GGERA represented the community at the NLWP Examination Hearings on Wednesday 20th November and Thursday 21st November.
As explained on the NLWP web site, the North London Waste Plan (NLWP) sets out the planning framework for waste management in the North London Boroughs for the next 15 years. It will identify sites for waste management use and set out policies for determining waste planning applications. It has the potential to affect us all in this area if – as planned – Donoghue’s site is included as a safeguarded waste site.
We made representations to the NLWP draft consultation that took place earlier this year. An inspector was appointed to conduct the examination to determine if the plan is sound. We believe it is not because:
No one who is directly affected by Donoghue’s was engaged in the process or was consulted during the consultation.
Donoghue’s site is considered an existing protected waste site; however, it is in the wrong location because it is surrounded by residential, community and educational facilities. Additionally Donoghue’s business operations have outgrown its site.
Handley Grove and the youth homeless shelter residents that immediately neighbour Donoghue have been living in agony for years and their health and well-being have been affected. They and other many people affected by Donoghue cannot wait until 2026 or later for its relocation!
The site is not operated sustainably, generating too many unnecessary lorry journeys and polluting the air we breathe.
Our local council has spent too much taxpayer’s money to bring this business into compliance and to repair the damage caused by its heavy fleet on our roads, while our children’s schools and public services are suffering drastic cuts.
We would like to have the site’s safeguarded status removed and Barnet to commit to its relocation in collaboration with the North London Waste Authority as an urgent matter.
We urge you to join ourprotest on Friday 22 March and stand up for clean air, environmental justice and the protection of our most vulnerable. The time has come for Donoghue to move on.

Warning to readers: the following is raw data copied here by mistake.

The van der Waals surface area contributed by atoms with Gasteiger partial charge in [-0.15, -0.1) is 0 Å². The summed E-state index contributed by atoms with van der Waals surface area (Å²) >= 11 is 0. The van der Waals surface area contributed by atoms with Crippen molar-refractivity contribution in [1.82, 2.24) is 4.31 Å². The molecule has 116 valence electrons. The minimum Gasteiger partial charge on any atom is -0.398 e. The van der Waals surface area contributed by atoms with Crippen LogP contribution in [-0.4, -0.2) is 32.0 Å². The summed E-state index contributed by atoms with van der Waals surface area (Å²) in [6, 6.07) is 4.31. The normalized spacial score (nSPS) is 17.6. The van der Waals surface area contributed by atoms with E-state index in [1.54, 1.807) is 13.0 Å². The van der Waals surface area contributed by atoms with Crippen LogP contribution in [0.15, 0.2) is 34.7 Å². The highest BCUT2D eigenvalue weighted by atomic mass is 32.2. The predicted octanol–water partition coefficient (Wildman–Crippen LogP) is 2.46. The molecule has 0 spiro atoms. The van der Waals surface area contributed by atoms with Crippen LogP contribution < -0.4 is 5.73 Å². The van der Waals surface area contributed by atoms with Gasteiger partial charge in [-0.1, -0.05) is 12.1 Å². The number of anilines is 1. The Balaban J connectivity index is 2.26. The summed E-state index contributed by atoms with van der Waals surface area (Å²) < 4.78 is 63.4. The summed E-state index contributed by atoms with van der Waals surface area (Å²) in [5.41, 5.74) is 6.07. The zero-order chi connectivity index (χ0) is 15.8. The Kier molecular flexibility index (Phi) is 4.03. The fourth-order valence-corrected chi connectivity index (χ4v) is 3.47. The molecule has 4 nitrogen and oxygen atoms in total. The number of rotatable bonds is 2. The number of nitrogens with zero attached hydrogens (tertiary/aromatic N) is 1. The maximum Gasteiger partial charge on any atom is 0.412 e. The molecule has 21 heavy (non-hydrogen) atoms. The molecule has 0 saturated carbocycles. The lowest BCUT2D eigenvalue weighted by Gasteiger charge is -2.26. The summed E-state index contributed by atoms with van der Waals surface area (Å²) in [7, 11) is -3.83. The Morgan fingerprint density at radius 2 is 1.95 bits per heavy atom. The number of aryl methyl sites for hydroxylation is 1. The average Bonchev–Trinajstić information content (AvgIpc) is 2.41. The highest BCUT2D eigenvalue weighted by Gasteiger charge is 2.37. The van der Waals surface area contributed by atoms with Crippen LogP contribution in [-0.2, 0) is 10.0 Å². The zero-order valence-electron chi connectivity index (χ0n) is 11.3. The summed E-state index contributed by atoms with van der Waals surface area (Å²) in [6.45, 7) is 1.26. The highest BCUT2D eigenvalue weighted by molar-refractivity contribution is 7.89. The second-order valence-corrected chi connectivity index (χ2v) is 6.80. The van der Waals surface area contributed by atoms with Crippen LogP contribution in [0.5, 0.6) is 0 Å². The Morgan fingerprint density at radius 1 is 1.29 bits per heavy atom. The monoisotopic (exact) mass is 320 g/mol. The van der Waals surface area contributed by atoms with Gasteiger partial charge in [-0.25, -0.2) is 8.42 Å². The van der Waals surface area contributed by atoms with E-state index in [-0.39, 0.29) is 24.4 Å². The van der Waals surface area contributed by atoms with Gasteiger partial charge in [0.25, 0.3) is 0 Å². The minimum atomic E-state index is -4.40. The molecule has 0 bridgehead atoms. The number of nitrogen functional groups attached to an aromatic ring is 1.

As you well know,
residents and businesses have suffered for more than a decade from Donoghue’s
dust and chemical pollution, noise, work out-of-hours, speeding HGVs,
transport of uncovered waste and illegal parking.
For the past two
years, Barnet councillors, the most affected residents’ representatives,
the Environment Agency and Council officers have been meeting quarterly at
the Council to find the best way forward.
Thanks to people
Donoghue is now a high public interest site for both the Environment Agency and Barnet Council.
Alarming findings from an independent monitoring report highlighted:
Donoghue breaches its daily tonnage limit.
Site samples included traces of unauthorised toxic substances, including asbestos.
Donoghue’s methodology for handling and recording waste needed to be improved.
Barnet Council conducted a deep cleaning of The Vale and Claremont Road.
The Environment Agency placed an air quality monitoringstation next to the site – although to our surprise it was prematurely removed on Friday 22 February.
This has put pressure
on Donoghue to comply with regulations and resulted in more cleaning and dust
suppression mechanisms on site.
On the other hand,
very little has been achieved to improve the life quality of directly affected
residents and businesses. More worryingly, there has been no news of any
Under these circumstances, our frustration has been growing. To make matters worse, residents feel angry and betrayed because of Barnet’s Mayor’s decision to include Donoghue in Barnet’s New Year’s Day parade and the recent consultation on the introduction of width restrictions in Somerton Road.